The Powerful Owl is native to south-eastern and eastern Australia, but little is known about its spatial requirements within urban areas. In this article we find out more about how this knowledge gap is being filled, courtesy of Associate Professor John White (Deakin University, Melbourne, Australia)…
Iconic, illusive and impressive. There is no doubt there is a certain mystique about Australia’s largest owl, the Powerful Owl (Ninox strenua). Almost without exception, when people see one for their first time, the response is excitement and awe. This is amplified even more if the owl is sitting holding a decapitated possum, their favourite prey.
Our team under the leadership of Associate Professor Raylene Cooke, along with our amazing research students, and the countless wonderful volunteers, have been trying to understand how this amazing animal survives in urban landscapes. Raylene has been working on this species for over 20 years, with the rest of us coming and going along the way. What we have learned has been great, and the adventures have been fun for everyone.
We now know a reasonable amount about Powerful Owl ecology across much of their distribution. Their diet is well documented, we have a reasonably good understanding of their habitat preferences and where their habitat is, but one glaring hole has been in regard to how much space they need and how they use this space. This has critical implications for how we manage landscapes if we hope to protect this species.
So why do we know so little about how they move around their environment? The simple answer is they are a challenge to find, and on top of this, are ridiculously difficult to capture. In fact there are only a handful of people in Australia who have successfully captured more than one owl in the wild. Unfortunately, to find out how they use space we need to be able to put a tracking device on them, and this requires them to be caught. I won’t go into capturing them, I will say we use nets and playback, and it is a game of persistence. Often it takes us several nights of work to manage to capture a single bird.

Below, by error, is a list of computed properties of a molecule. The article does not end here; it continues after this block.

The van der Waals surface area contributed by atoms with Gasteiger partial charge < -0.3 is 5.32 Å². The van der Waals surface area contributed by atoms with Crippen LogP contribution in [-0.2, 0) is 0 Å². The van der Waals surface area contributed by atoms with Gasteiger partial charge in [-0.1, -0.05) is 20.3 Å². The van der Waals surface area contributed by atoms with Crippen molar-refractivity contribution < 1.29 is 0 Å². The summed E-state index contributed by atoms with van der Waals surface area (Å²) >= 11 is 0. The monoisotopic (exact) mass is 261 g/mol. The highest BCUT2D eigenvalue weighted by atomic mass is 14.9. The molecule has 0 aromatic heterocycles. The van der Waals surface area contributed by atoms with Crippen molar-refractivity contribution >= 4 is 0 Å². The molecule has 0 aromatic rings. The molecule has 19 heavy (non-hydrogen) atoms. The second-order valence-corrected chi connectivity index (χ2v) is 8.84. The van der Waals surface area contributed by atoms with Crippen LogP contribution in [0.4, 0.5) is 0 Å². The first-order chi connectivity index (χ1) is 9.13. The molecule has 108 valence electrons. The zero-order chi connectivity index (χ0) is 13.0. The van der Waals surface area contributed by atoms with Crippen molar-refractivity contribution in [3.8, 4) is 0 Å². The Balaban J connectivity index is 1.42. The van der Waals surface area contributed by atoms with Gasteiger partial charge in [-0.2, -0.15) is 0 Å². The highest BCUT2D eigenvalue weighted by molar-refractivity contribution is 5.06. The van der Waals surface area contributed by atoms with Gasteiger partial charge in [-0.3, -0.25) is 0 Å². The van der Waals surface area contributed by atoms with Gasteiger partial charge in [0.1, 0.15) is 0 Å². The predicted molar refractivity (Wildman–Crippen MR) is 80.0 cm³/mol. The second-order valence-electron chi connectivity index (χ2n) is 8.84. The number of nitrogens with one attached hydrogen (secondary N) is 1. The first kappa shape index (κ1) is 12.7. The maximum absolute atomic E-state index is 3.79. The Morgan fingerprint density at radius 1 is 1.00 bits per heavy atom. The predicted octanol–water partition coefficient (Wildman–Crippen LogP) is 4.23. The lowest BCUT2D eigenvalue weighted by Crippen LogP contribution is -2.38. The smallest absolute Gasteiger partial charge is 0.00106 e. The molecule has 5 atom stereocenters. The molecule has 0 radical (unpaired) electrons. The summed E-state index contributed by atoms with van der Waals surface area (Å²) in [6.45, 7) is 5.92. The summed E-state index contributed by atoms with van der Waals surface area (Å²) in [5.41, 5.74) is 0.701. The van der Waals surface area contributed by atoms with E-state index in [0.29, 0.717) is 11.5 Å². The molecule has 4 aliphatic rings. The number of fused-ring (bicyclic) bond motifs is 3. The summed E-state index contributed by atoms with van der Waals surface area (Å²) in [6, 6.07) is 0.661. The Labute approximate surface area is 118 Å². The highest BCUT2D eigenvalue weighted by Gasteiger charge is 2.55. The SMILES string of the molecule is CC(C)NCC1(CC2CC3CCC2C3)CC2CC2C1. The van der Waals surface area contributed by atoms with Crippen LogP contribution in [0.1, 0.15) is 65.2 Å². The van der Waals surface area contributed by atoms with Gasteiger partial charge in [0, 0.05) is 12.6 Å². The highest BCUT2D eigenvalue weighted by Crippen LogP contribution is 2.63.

Even when you have captured an owl, the challenges keep on mounting. How do you track a cryptic, wide-ranging predator across challenging landscapes often with lots of private land? Traditionally, we would have put a radio transmitter on the captured birds and basically follow them around on foot getting locations. We have done this for a couple of birds, and I can tell you it is difficult if not impossible to get a comprehensive understanding of everywhere they go. Sometimes, they just get up and go and you can’t find them. Where did they go?…Arrive the age of the GPS.
GPS technology has been around for a long time, but it has been expensive and heavy. Now, however, costs are declining and the weights are reducing. So with that in mind, last year we decided it was time to have another go at trying to understand how powerful owls move around Melbourne and its outskirts. We may have been a little over-confident, but if we are anything we are persistent!
So we designed a unit with a cheap GPS logger and a radio transmitter packaged together, to be tail-mounted to a powerful owl. For the tech heads, each unit was on a separate battery. So the GPS logger would work for about 30 nights taking a location every 20 minutes, and the radio tracker would work for about 6 months. Some of you may have been on the ball enough to note I said “GPS logger” which means the data is stored on board. Yes, that does mean we need the unit back to get the data! The radio transmitter certainly aids us here. It helps locate the birds to target re-capture locations, or to find a tail mount that has fallen off the bird.